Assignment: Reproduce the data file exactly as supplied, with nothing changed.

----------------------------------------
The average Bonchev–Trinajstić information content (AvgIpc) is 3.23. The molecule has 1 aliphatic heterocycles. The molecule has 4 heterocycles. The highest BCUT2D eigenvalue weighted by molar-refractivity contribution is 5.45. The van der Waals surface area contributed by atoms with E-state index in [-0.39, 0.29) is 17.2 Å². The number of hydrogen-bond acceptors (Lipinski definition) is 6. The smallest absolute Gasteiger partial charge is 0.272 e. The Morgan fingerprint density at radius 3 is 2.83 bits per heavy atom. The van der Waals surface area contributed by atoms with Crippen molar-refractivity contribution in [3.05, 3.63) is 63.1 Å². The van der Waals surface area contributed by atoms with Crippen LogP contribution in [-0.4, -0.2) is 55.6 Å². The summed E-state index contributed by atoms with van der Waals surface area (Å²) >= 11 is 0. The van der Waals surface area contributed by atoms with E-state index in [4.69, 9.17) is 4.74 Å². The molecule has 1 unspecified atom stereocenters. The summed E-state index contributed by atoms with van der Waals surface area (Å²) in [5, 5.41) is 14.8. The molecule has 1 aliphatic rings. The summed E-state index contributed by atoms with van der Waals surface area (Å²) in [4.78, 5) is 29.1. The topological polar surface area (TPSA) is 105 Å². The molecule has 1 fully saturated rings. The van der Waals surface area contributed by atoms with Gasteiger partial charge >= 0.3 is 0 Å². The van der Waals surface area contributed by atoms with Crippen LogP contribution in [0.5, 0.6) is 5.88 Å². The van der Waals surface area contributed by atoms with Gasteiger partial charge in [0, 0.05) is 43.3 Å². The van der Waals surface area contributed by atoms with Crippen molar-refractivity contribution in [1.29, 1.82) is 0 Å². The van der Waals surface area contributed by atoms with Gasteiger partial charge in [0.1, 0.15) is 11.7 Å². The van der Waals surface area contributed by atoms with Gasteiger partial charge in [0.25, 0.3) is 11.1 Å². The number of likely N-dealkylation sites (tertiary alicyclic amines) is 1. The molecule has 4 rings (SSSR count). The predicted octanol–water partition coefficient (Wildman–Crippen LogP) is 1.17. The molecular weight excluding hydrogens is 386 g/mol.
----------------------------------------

The average Bonchev–Trinajstić information content (AvgIpc) is 3.23. The molecule has 1 aliphatic heterocycles. The molecule has 4 heterocycles. The highest BCUT2D eigenvalue weighted by molar-refractivity contribution is 5.45. The van der Waals surface area contributed by atoms with E-state index in [-0.39, 0.29) is 17.2 Å². The number of hydrogen-bond acceptors (Lipinski definition) is 6. The smallest absolute Gasteiger partial charge is 0.272 e. The Morgan fingerprint density at radius 3 is 2.83 bits per heavy atom. The van der Waals surface area contributed by atoms with Crippen molar-refractivity contribution in [3.05, 3.63) is 63.1 Å². The van der Waals surface area contributed by atoms with Crippen LogP contribution in [-0.4, -0.2) is 55.6 Å². The summed E-state index contributed by atoms with van der Waals surface area (Å²) >= 11 is 0. The van der Waals surface area contributed by atoms with E-state index in [4.69, 9.17) is 4.74 Å². The molecule has 1 unspecified atom stereocenters. The summed E-state index contributed by atoms with van der Waals surface area (Å²) in [5, 5.41) is 14.8. The molecule has 1 aliphatic rings. The summed E-state index contributed by atoms with van der Waals surface area (Å²) in [4.78, 5) is 29.1. The topological polar surface area (TPSA) is 105 Å². The molecule has 1 fully saturated rings. The van der Waals surface area contributed by atoms with Gasteiger partial charge >= 0.3 is 0 Å². The van der Waals surface area contributed by atoms with Crippen LogP contribution in [0.5, 0.6) is 5.88 Å². The van der Waals surface area contributed by atoms with Gasteiger partial charge in [0, 0.05) is 43.3 Å². The van der Waals surface area contributed by atoms with Crippen molar-refractivity contribution in [1.29, 1.82) is 0 Å². The van der Waals surface area contributed by atoms with Gasteiger partial charge in [0.1, 0.15) is 11.7 Å². The van der Waals surface area contributed by atoms with Gasteiger partial charge in [0.25, 0.3) is 11.1 Å². The number of likely N-dealkylation sites (tertiary alicyclic amines) is 1. The molecule has 4 rings (SSSR count). The predicted octanol–water partition coefficient (Wildman–Crippen LogP) is 1.17. The molecular weight excluding hydrogens is 386 g/mol.